Wednesday, April 7, 2010 @ 21:24:56
I know, I have been woefully neglectful of my blog. Between planning a vacation, wedding, honeymoon, and continued home renovations, I have allowed my blog to suffer. My apologies to a virtual non-entity.
My New Year's Resolution for April is to blog more often. It's Naw-Ruz - the Persian New Year, so it's as good as time as any for new beginnings. My entries may not be long, or that particularly thoughtful, but I'm feeling the need to write.
I have several entries that I started but never published. I might publish these - it is kind of fun to go back and read what I was thinking with the ability to edit for stupidity and self-interest. For those of you who keep a journal, you understand what I mean. Looking back on previous writing can be painful.
Case in point:
In 1989, I went to the Tennessee's Governor's School for the Humanities at UT-Martin with a wonderful group of creative and souful geeks. We honed our fledging skills in creative writing, philosophy, social sciences, psychology, the visual arts, and other areas I can't recall at the moment. This was the summer after my sophomore year in high school when my friends back home were hanging out having fun. I was in something akin to school. It was a weird mix of PBS, a Cure concert, Monty Python, Stephen King, and Weird Science. Not my typical crowd, so this was an interesting departure for me.
I spent afternoons sitting underneath a tree listening to my short story instructor talk about his ex-wife, "bless her little black heart." I was introduced to what it meant to be "alternative." I had a crush on Shad Gregory until he declared that he had a crush on me. Ah...to be fifteen. I learned how to dance without moving my arms. Those of you who wore black and combat boots in the eighties know what I mean, admit it.
It was also the second time I was officially published as a writer. The first time was when I was fourteen. I wrote a short sob story for English class that ended up being selected in a contest for a journal of some kind. All I really remember was a formulaic O'Henry ending, and I thought myself terribly clever. I was writing about angst, death, pain, and horrible tragedy - things I hadn't experienced yet.
At fifteen, I was sooooo much more sophisticated as a writer.
So, at Governor's School, I was inspired to write a story from the perspective of a wife beater. Mind you, I grew up in a fairly happy family, at least from my perspective. The only violence I experienced was the kind that siblings create out of boredom and creativity. The idea of writing from and about my own experiences was silly, boring, and just bad advice. Who did these people think they were? I was fifteen. I had angst. I had emphathy. I was a freakin' Betazoid.
So I wrote this absolute jewel of a short story called, "Sadistic Pleasures."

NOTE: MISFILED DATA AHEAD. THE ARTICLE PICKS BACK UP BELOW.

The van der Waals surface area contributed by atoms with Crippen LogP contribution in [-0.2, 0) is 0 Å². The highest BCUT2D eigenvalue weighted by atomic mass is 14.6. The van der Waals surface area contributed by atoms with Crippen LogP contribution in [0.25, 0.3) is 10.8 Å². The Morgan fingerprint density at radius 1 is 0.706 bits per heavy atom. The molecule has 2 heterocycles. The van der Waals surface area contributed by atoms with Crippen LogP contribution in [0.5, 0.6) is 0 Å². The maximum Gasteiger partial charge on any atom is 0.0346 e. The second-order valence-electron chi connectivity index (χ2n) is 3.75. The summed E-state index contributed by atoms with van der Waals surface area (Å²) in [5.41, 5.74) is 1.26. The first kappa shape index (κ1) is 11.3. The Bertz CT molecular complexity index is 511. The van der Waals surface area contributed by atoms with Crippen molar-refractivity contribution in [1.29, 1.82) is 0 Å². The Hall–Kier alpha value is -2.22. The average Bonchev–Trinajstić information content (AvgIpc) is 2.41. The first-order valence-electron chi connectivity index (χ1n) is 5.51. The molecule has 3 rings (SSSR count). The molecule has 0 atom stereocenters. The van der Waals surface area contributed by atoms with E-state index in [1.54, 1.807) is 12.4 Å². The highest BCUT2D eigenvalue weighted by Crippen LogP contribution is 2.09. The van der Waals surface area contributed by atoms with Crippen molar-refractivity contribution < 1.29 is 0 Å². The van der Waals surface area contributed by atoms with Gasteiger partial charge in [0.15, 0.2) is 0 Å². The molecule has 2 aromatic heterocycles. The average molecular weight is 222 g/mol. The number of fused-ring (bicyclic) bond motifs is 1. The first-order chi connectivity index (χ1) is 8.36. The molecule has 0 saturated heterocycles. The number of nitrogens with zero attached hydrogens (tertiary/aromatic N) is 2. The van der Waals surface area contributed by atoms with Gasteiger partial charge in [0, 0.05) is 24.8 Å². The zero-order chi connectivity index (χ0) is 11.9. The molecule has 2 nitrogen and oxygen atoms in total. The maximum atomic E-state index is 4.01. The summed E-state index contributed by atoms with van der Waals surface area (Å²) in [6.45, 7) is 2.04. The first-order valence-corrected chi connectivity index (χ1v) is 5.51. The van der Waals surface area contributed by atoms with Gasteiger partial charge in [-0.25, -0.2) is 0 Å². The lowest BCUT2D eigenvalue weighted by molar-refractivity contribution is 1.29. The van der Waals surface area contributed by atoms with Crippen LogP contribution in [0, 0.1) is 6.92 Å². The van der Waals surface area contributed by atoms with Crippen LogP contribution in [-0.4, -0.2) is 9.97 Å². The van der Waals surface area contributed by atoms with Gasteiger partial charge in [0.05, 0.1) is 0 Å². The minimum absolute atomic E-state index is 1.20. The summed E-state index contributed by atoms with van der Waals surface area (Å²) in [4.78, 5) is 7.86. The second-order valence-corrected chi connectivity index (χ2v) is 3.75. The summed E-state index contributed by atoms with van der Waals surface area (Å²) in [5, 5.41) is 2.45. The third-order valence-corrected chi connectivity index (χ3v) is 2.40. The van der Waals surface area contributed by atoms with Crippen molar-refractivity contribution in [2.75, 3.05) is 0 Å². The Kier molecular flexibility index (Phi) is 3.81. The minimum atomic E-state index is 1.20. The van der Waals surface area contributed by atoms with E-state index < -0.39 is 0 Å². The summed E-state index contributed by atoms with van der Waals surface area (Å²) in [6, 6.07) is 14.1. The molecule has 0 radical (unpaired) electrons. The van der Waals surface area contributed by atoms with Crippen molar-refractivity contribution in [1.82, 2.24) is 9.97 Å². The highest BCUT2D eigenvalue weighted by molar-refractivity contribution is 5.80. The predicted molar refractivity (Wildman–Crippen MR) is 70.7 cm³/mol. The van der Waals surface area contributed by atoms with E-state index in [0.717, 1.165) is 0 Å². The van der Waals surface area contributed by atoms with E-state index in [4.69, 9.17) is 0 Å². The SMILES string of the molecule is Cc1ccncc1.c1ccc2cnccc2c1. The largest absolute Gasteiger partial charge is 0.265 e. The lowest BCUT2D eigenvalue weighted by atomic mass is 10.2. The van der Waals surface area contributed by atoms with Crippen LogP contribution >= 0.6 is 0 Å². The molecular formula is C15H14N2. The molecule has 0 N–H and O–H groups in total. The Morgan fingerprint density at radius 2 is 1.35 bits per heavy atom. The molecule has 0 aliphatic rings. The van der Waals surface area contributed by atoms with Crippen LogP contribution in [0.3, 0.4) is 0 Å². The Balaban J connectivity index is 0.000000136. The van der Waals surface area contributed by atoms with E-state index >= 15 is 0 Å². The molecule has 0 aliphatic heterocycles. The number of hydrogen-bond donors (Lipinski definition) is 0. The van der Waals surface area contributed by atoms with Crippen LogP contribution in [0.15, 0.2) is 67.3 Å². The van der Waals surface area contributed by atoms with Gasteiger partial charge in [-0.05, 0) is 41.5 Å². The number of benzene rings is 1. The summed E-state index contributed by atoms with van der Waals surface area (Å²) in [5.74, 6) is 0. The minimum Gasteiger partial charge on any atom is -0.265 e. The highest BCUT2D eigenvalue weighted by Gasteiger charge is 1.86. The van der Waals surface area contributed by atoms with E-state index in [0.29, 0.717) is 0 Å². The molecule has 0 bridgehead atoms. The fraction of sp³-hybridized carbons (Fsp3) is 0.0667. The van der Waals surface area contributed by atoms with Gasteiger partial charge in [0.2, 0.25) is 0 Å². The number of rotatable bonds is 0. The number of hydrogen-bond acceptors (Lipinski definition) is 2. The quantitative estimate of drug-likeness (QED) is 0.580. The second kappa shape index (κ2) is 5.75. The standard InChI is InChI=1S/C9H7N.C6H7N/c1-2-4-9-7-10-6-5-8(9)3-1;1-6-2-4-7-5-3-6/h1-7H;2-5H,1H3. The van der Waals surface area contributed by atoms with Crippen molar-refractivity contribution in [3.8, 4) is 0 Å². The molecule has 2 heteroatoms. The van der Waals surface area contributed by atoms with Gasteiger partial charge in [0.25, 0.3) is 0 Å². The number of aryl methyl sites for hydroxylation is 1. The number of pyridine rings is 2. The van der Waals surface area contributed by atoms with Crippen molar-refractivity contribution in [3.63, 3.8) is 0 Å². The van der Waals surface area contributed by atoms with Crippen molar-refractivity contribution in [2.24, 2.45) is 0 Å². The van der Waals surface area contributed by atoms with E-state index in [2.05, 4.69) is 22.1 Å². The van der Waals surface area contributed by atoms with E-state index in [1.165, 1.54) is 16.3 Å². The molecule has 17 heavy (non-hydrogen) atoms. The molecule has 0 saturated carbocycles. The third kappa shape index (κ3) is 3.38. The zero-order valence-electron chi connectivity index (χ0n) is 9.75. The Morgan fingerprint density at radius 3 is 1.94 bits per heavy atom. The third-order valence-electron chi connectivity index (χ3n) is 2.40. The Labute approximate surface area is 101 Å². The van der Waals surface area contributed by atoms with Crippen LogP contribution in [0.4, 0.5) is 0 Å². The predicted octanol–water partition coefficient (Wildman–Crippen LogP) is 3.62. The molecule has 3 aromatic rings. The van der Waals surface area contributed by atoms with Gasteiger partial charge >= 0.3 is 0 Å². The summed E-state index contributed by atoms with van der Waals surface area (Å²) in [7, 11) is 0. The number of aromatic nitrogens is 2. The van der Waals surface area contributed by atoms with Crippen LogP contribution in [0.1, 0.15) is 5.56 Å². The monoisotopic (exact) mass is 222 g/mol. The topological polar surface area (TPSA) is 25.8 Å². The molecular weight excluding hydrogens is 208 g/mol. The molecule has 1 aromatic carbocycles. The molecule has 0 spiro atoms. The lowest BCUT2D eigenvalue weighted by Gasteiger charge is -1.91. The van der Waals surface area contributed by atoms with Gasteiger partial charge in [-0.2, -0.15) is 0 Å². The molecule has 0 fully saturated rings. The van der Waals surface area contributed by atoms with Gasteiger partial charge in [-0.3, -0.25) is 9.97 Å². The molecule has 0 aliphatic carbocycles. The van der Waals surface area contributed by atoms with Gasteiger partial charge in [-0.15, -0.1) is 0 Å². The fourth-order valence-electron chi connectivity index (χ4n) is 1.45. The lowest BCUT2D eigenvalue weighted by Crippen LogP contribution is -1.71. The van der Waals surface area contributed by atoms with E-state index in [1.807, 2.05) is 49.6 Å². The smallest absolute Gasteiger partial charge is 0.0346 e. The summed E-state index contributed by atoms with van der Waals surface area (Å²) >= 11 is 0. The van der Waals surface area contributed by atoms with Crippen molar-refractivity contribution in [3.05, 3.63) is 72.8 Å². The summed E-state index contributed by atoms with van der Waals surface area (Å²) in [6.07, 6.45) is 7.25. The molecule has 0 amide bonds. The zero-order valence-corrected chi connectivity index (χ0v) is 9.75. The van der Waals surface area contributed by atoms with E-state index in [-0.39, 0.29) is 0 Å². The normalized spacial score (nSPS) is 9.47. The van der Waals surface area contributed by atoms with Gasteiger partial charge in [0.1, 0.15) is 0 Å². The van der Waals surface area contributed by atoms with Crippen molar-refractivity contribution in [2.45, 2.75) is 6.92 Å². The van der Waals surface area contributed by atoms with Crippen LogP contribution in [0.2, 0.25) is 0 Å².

Fast forward twenty years.
I thought this story was lost to the ages. I even forgot I wrote it. Blissfully, I went on with my life, ignorant of the knowledge that everything - and I mean everything - comes back around.
So, Doug and I happen to be regulars at a little Mexican place in Knoxville called Chez Guevara. Best queso ever. Try it sometime.
We've been going there for years. This is one of those places where the wait staff have been there forever - zero turnover, great service, and they always remember us. Somehow, in this place, one waitress and I failed to make a connection for over 7 years. We failed to recall that we attended Governor's School together almost 20 years ago. Her name is Lisa, which I knew, but somehow I was remiss and never told her my name. We just always smiled and said hi, never remembering the shared connection. Several months ago, I put down my credit card for the bill, and she noticed my name. Honestly, how many Haifas do you know?
"Haifa...? HAIFA?," she asked incredulously. "Did you by chance go to UT-Martin for Governor's School?"
Instantly, we traveled back in time. Of course. THAT Lisa. No wonder I liked her!
We caught up after so many years, and she brought in something I never expected to see again. The publication that contained my story - "Synechdoche - the Anthology of the Tennessee Governor's School for the Humanities."
Dear God. How delightfully horrifying!
Reading my story and trying to keep Doug from doing so was pure torture. To travel back in time to obtain insight and to be embarassed at the same time at my utterly juvenile writing - it was like being face-to-face with my fifteen-year-old self and not being able to warn her about anything.
I was not nearly as sophisticated as I had led myself to believe.
So, I did let Doug read my story about the wife beater. And, I lived through it.
And, I will continue to blog, even with the knowledge that, in twenty years, I will be shaking my head.
Dear God, what was I thinking???
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